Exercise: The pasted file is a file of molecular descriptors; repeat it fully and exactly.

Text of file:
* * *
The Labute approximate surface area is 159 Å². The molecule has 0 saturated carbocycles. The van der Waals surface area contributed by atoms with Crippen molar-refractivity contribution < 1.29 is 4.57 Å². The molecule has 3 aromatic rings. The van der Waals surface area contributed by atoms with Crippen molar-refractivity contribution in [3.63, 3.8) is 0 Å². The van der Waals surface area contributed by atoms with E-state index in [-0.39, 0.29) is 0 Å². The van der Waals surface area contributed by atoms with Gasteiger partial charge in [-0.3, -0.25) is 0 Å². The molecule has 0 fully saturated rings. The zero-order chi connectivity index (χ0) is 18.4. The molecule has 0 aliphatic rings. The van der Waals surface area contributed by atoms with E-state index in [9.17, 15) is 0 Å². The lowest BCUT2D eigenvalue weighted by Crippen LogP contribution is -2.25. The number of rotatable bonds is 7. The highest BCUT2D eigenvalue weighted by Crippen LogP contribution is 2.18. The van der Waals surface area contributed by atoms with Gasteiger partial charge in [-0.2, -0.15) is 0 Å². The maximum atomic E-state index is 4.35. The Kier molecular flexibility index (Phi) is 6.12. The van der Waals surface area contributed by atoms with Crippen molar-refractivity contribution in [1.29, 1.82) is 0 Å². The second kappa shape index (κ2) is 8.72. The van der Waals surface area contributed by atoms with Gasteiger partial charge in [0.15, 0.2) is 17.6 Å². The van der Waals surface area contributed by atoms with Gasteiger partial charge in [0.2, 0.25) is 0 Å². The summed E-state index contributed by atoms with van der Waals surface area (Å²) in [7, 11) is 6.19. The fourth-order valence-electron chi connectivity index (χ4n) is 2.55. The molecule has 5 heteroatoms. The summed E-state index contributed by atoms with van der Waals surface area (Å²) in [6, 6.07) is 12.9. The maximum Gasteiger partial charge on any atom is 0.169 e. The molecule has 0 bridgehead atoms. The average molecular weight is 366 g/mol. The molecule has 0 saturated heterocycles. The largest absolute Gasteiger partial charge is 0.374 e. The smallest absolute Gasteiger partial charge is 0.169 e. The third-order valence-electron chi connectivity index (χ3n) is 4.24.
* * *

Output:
The Labute approximate surface area is 159 Å². The molecule has 0 saturated carbocycles. The van der Waals surface area contributed by atoms with Crippen molar-refractivity contribution < 1.29 is 4.57 Å². The molecule has 3 aromatic rings. The van der Waals surface area contributed by atoms with Crippen molar-refractivity contribution in [3.63, 3.8) is 0 Å². The van der Waals surface area contributed by atoms with E-state index in [-0.39, 0.29) is 0 Å². The van der Waals surface area contributed by atoms with Gasteiger partial charge in [-0.3, -0.25) is 0 Å². The molecule has 0 fully saturated rings. The zero-order chi connectivity index (χ0) is 18.4. The molecule has 0 aliphatic rings. The van der Waals surface area contributed by atoms with E-state index in [9.17, 15) is 0 Å². The lowest BCUT2D eigenvalue weighted by Crippen LogP contribution is -2.25. The number of rotatable bonds is 7. The highest BCUT2D eigenvalue weighted by Crippen LogP contribution is 2.18. The van der Waals surface area contributed by atoms with Gasteiger partial charge in [-0.2, -0.15) is 0 Å². The maximum atomic E-state index is 4.35. The Kier molecular flexibility index (Phi) is 6.12. The van der Waals surface area contributed by atoms with Crippen molar-refractivity contribution in [1.29, 1.82) is 0 Å². The second kappa shape index (κ2) is 8.72. The van der Waals surface area contributed by atoms with Gasteiger partial charge in [0.15, 0.2) is 17.6 Å². The van der Waals surface area contributed by atoms with Gasteiger partial charge in [0.2, 0.25) is 0 Å². The summed E-state index contributed by atoms with van der Waals surface area (Å²) in [7, 11) is 6.19. The fourth-order valence-electron chi connectivity index (χ4n) is 2.55. The molecule has 5 heteroatoms. The summed E-state index contributed by atoms with van der Waals surface area (Å²) in [6, 6.07) is 12.9. The maximum Gasteiger partial charge on any atom is 0.169 e. The molecule has 0 bridgehead atoms. The average molecular weight is 366 g/mol. The molecule has 0 saturated heterocycles. The largest absolute Gasteiger partial charge is 0.374 e. The smallest absolute Gasteiger partial charge is 0.169 e. The third-order valence-electron chi connectivity index (χ3n) is 4.24.